“I think our folks are happy to be back where we are. In the best of times and the worst of times, there are always challenges in any business, and we certainly have our share. But most of our challenges today are related to growth and things of that nature, which are more fun problems to deal with than others.”
However, for growth to be successful it must follow a logical pattern, he says. “We have ideas and things we’d like to do, and none of them are radically different than what we’re doing today. We want to continue to grow our tire business, both with market share and geographically. We would like to continue to develop TRACS. Our mechanical program is an area that will grow.”
While Snider intends to expand, he also realizes that the tire industry, like other businesses, is getting progressively leaner.
“The reality is most businesses are doing more with less and that puts more pressure on people. Our company has grown dramatically, but we’re working as hard as ever, and I would say the same thing about most of my peers.
“One thing I’ve seen over the years is that people achieve some level of success and then just want to go out and enjoy their success. That’s usually the end of their success. If you can stay focused, you can build upon your success. You can’t get stagnant.”
Snider says he gets excited about the same aspects of the business that he enjoyed 30 years ago. “I really like meeting our customers, suppliers, my co-workers and my peers. We do business with customers who have very interesting companies. Some of them are large businesses and some are very small businesses.
“The tire industry is not glamorous. It’s not sexy. It’s just a basic industrial business full of people who get up and go to work every day. They shake your hand and their word is good. And that’s enough to keep me going every day.
“I also look at our organization and the number of houses that have been bought and the number of (employees’) children who have gone to college... I feel an obligation to that. Snider Tire’s employees are counting on me to make good decisions on their behalf.
“I’m still having fun. I enjoy what I do and the people I do it with. If somebody came in and bought this business and I walked away from it, in 30 days I’d have to find another job. I don’t want another job.
“Everyone in this industry, at some point, has to ask themselves, ‘What’s the end game for me?’ That could mean different things to different people. I’m happy where I am.” ■
(For the sidebar on "Stay with Bandag or switch to Michelin?", click here.
Sophisticated service -- Snider Tire’s high-tech road service system captures ‘lost’ business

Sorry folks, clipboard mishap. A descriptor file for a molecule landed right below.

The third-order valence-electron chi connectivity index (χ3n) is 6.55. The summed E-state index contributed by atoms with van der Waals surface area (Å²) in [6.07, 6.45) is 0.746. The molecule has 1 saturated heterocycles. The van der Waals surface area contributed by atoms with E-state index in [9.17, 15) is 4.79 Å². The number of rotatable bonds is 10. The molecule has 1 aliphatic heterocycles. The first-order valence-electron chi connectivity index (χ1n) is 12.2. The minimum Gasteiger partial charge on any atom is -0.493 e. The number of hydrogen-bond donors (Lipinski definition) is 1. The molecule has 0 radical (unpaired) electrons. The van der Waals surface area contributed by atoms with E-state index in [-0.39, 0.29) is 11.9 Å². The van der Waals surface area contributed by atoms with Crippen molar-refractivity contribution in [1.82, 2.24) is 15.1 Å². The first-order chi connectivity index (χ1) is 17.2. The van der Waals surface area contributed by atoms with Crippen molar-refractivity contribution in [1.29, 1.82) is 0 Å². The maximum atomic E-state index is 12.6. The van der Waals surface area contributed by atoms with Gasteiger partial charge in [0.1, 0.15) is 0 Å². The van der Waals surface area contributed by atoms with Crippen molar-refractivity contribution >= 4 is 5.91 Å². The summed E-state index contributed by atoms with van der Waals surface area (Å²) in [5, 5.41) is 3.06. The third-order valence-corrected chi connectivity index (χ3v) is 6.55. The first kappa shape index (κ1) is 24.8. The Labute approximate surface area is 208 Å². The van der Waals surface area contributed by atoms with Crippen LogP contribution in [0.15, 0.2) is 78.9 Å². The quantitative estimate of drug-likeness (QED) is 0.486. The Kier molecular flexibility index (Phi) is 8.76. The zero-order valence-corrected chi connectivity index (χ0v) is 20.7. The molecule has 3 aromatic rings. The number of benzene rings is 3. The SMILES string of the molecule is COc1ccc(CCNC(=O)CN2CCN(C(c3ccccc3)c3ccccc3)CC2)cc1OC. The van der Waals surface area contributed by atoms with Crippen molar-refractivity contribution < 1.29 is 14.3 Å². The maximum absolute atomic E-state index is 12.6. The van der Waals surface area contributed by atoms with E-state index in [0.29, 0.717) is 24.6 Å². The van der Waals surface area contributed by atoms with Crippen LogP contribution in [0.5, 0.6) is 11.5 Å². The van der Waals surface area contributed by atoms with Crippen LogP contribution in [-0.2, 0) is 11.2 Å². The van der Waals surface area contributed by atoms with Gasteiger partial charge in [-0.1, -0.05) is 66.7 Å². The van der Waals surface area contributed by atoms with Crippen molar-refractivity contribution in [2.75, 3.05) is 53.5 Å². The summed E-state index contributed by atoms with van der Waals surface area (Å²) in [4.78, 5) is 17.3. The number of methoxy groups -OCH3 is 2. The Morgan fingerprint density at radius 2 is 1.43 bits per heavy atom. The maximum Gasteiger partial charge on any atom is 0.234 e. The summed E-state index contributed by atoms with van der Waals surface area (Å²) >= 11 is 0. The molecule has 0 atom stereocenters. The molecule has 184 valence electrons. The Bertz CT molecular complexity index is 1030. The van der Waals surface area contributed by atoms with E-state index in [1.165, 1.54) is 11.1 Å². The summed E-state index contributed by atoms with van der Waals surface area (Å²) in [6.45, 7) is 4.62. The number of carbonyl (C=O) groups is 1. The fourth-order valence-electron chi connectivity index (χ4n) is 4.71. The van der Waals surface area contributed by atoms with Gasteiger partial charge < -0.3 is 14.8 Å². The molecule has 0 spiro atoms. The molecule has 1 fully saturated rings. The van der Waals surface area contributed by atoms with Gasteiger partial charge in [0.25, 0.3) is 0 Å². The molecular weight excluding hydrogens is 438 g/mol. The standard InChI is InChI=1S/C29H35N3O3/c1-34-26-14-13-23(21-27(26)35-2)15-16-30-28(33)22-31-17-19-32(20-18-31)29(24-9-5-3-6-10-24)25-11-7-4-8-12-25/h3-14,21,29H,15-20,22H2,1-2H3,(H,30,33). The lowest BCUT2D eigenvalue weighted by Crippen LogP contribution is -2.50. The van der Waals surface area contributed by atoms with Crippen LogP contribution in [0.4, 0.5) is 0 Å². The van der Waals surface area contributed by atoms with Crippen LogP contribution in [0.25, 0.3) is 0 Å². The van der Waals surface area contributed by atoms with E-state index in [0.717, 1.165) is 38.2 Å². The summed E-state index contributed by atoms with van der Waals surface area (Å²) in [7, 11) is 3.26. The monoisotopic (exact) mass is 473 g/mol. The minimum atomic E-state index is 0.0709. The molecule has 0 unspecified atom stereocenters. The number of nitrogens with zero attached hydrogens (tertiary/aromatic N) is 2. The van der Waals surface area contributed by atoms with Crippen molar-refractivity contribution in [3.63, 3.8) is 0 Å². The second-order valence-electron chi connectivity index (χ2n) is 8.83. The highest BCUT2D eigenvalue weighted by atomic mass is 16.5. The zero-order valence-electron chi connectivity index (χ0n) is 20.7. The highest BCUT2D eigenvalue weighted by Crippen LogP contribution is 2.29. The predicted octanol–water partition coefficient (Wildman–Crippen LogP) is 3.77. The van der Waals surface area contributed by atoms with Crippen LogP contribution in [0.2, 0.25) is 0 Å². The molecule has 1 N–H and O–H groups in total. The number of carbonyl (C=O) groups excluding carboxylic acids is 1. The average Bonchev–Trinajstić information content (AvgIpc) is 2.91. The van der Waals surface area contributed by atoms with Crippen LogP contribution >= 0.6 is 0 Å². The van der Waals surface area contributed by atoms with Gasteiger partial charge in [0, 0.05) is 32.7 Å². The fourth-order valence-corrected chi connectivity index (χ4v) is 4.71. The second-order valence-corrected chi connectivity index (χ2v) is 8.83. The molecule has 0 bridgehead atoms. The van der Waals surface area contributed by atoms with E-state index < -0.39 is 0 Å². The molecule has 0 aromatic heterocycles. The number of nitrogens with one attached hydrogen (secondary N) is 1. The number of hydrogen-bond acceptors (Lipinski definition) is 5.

Emergency road service work is a critical part of Snider Tire Inc.’s business. The dealership runs up to 200 road service trucks around the clock and uses a sophisticated, closed-circle system to track the number and duration of service calls, service truck and customer vehicle positioning, miles driven to destination, and other factors that when glossed over, can contribute to lost time, manpower and revenue.
Just as importantly, the system tracks service requests that technicians did not respond to, notes John Snider.
Years ago, he says, “a customer we wanted to do business with might call us at two in the morning,” but a service technician would not be dispatched to him “for whatever reason. We had no idea this was taking place! We decided that if we were going to be in the road service business, we would have to do it well, so we started to develop our service program.”
Today, Snider Tire’s emergency road service program includes:
• A professional call center that fields after-hours calls. Phone attendants, operating under the Snider Tire name, collect customers’ information and then dispatch technicians to their downed vehicles. Each call is digitally recorded. Audio files can be e-mailed to customers if post-service disputes arise.
• Global positioning systems in all service trucks. “We can track where the truck went and when it was on the job site. We can triangulate back to exactly what happened. It keeps our customers accountable and it keeps our people accountable.”
• Special “night inventories” specifically set aside for service technicians. Stock is replenished every day.
• Morning follow-up reports. “Each morning, I get an e-mail that lists not only the calls we serviced, but any that we may have turned down.”
“The after-hours service arena is an imperfect world,” says Snider. “You might have a customer who doesn’t know where he is, you might have someone taking a call who jots down the wrong tire size, or a service technician might hear something wrong. There’s a lot going on at two in the morning.
“Our system puts accountability on everybody, which is what you need. And it has allowed us to make contact with people we maybe were not doing business with previously.”